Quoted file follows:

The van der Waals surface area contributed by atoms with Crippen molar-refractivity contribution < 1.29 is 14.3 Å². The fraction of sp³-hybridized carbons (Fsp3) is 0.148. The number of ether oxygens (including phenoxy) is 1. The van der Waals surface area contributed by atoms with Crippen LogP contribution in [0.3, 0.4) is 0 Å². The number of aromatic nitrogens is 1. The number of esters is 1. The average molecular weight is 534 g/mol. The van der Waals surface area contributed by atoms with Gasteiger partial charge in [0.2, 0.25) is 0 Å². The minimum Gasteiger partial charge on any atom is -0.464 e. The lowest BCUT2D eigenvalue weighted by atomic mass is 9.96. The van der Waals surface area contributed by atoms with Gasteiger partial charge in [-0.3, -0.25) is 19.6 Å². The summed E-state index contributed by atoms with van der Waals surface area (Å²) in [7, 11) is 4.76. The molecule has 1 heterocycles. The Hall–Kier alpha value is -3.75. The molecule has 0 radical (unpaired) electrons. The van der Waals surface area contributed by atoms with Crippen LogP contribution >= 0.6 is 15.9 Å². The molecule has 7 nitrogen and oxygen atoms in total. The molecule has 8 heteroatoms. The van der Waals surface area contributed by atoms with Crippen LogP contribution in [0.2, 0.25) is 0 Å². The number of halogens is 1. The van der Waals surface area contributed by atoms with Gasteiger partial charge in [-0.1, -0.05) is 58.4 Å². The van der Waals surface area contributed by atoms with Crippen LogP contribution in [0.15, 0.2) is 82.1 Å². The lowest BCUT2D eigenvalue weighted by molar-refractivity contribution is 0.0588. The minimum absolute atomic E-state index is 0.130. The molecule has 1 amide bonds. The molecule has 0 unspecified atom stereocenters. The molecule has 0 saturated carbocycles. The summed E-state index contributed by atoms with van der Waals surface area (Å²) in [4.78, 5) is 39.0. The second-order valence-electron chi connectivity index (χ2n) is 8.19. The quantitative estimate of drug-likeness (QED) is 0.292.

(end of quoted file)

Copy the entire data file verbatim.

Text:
The van der Waals surface area contributed by atoms with Crippen molar-refractivity contribution < 1.29 is 14.3 Å². The fraction of sp³-hybridized carbons (Fsp3) is 0.148. The number of ether oxygens (including phenoxy) is 1. The van der Waals surface area contributed by atoms with Crippen LogP contribution in [0.3, 0.4) is 0 Å². The number of aromatic nitrogens is 1. The number of esters is 1. The average molecular weight is 534 g/mol. The van der Waals surface area contributed by atoms with Gasteiger partial charge in [0.2, 0.25) is 0 Å². The minimum Gasteiger partial charge on any atom is -0.464 e. The lowest BCUT2D eigenvalue weighted by atomic mass is 9.96. The van der Waals surface area contributed by atoms with Gasteiger partial charge in [-0.3, -0.25) is 19.6 Å². The summed E-state index contributed by atoms with van der Waals surface area (Å²) in [7, 11) is 4.76. The molecule has 1 heterocycles. The Hall–Kier alpha value is -3.75. The molecule has 0 radical (unpaired) electrons. The van der Waals surface area contributed by atoms with Crippen LogP contribution >= 0.6 is 15.9 Å². The molecule has 7 nitrogen and oxygen atoms in total. The molecule has 8 heteroatoms. The van der Waals surface area contributed by atoms with Crippen LogP contribution in [0.2, 0.25) is 0 Å². The number of halogens is 1. The van der Waals surface area contributed by atoms with Gasteiger partial charge in [-0.1, -0.05) is 58.4 Å². The van der Waals surface area contributed by atoms with Crippen LogP contribution in [0.15, 0.2) is 82.1 Å². The lowest BCUT2D eigenvalue weighted by molar-refractivity contribution is 0.0588. The minimum absolute atomic E-state index is 0.130. The molecule has 1 amide bonds. The molecule has 0 unspecified atom stereocenters. The molecule has 0 saturated carbocycles. The summed E-state index contributed by atoms with van der Waals surface area (Å²) in [4.78, 5) is 39.0. The second-order valence-electron chi connectivity index (χ2n) is 8.19. The quantitative estimate of drug-likeness (QED) is 0.292.